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What are Self-Driving Cars and Are They Safe?
Self-driving cars, also known as autonomous vehicles, are run by an intricate system of cameras, software, and sensors that work together to build a map of the area which allows the vehicle to safely navigate through. This technology has only been seen in movies and science fiction until recently. Very soon, driverless cars may be part of our everyday reality.
Until we reach that point, however, they are being tested on our streets with mixed results. Technology companies like Google, Uber, Tesla, and Nissan are currently leading the way to try to make driving safer for all. These vehicles will help avoid common human error, like drunk driving and distracted driving. It certainly has the potential to bring remarkable change but, while it’s still in its infancy stage, these vehicles are not fully “safe” yet.
For example, self-driving test cars are involved in accidents at five times the rate of traditional passenger vehicles, and a 49-year-old woman was recently killed in Arizona from being struck by a self-driving car. Clearly, there is much that needs to be fixed.
As with any technology, there is the potential of software glitches, hacking, and malware which may cause an accident in the future. Until these companies can guarantee the safety of driverless cars, there will be accidents that occur. If you are injured in a self-driving car accident — now or in the future — it is crucial to understand your rights.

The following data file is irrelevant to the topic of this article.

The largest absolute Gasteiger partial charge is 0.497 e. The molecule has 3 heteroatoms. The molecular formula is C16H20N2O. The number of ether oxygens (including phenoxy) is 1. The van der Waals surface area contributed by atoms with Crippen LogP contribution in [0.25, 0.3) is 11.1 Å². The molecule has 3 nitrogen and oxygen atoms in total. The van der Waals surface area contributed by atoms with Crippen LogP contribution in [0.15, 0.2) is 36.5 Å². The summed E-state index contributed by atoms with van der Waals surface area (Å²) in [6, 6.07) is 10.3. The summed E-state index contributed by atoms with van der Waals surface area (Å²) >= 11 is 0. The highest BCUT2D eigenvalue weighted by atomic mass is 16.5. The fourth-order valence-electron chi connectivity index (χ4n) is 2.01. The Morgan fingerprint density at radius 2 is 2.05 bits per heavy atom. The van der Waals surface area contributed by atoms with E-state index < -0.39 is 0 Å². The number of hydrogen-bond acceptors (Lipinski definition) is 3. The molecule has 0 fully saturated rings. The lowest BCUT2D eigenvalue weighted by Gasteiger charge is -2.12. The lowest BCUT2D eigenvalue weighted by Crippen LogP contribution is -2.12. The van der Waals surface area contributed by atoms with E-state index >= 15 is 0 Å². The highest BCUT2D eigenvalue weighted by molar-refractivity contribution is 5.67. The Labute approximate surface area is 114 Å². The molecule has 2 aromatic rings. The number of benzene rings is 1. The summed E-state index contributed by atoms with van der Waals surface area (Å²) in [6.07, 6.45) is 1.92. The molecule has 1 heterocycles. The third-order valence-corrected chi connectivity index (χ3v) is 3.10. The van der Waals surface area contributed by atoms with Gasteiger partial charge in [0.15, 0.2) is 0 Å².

Self-Driving Car Laws
Self driving car laws are still pending in many states across the country. As autonomous technologies continue to develop, more legislation will be passed to establish the protocols for road legality and driverless accident liability.
One area of particular interest is “truck platooning,” which is when two trucks electronically link up in order to follow each other at a distance much closer than what is considered legal. The self-driving aspect of these trucks would allow companies to cut labor costs and increase fuel efficiency, therefore, many of them are looking to capitalize — sometimes at the expense of the innocent public. Fleet-driving like this will be seen on our roads before self-driving vehicles go on sale to the public, which is why states across the country are currently choosing to either closely regulate the act of platooning or outlaw it altogether. If you are involved in a collision with a platooning truck, contact a truck accident attorney in St. Louis at The Hayden Law Firm.
Overall, the Self Drive Act lays out responsibilities this industry must follow, and the National Highway Traffic Safety Administration is the governing body over this emergent industry. Eventually, all 50 states will need clear-cut laws on all aspects of autonomous vehicles before they are officially on our roads.
Who is Liable in a Self-Driving Accident?
Self-driving car accidents are a brand new territory of liability and personal injury law. As there is not a person driving the vehicle, it would potentially become a matter of product liability. For example, the most likely reason a self-driving car caused an accident would be due to a flaw in its design, software programming, failed sensor, defective part, lack of maintenance, or an infrastructure problem. If this is the case, then a lawsuit may be brought against:
- The designer(s) of the self-driving vehicle
- Self-driving vehicle manufacturer
- Vehicle distributor
- Assembling manufacturer
- Parts supplier
- A city, state, or federal entity
If you ever find yourself the victim of a self-driving car accident, there is no question that you will need a St. Louis product liabilty lawyer to navigate the uncharted waters.